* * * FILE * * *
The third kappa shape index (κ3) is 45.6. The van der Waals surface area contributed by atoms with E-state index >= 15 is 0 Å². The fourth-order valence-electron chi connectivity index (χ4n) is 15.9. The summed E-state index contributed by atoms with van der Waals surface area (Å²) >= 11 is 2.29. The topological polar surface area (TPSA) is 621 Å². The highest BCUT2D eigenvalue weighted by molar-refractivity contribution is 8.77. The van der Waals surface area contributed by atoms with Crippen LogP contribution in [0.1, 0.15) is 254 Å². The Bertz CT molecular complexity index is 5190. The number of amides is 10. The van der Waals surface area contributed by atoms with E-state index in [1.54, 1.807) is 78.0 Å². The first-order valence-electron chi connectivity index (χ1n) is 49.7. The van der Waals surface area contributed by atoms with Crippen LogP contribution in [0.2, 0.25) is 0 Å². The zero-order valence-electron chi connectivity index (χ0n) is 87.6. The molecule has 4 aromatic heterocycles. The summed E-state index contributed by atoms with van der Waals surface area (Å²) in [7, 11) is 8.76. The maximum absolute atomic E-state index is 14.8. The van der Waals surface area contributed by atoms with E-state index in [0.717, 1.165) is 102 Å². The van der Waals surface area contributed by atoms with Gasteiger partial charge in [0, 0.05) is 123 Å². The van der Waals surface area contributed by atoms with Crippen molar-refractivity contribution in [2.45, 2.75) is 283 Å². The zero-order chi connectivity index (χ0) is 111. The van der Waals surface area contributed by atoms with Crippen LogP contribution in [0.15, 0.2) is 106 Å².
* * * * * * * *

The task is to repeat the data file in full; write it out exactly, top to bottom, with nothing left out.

The third kappa shape index (κ3) is 45.6. The van der Waals surface area contributed by atoms with E-state index >= 15 is 0 Å². The fourth-order valence-electron chi connectivity index (χ4n) is 15.9. The summed E-state index contributed by atoms with van der Waals surface area (Å²) >= 11 is 2.29. The topological polar surface area (TPSA) is 621 Å². The highest BCUT2D eigenvalue weighted by molar-refractivity contribution is 8.77. The van der Waals surface area contributed by atoms with Crippen LogP contribution in [0.1, 0.15) is 254 Å². The Bertz CT molecular complexity index is 5190. The number of amides is 10. The van der Waals surface area contributed by atoms with E-state index in [1.54, 1.807) is 78.0 Å². The first-order valence-electron chi connectivity index (χ1n) is 49.7. The van der Waals surface area contributed by atoms with Crippen LogP contribution in [0.2, 0.25) is 0 Å². The zero-order valence-electron chi connectivity index (χ0n) is 87.6. The molecule has 4 aromatic heterocycles. The summed E-state index contributed by atoms with van der Waals surface area (Å²) in [7, 11) is 8.76. The maximum absolute atomic E-state index is 14.8. The van der Waals surface area contributed by atoms with E-state index in [0.717, 1.165) is 102 Å². The van der Waals surface area contributed by atoms with Gasteiger partial charge in [0, 0.05) is 123 Å². The van der Waals surface area contributed by atoms with Crippen molar-refractivity contribution in [2.45, 2.75) is 283 Å². The zero-order chi connectivity index (χ0) is 111. The van der Waals surface area contributed by atoms with Crippen LogP contribution in [0.15, 0.2) is 106 Å².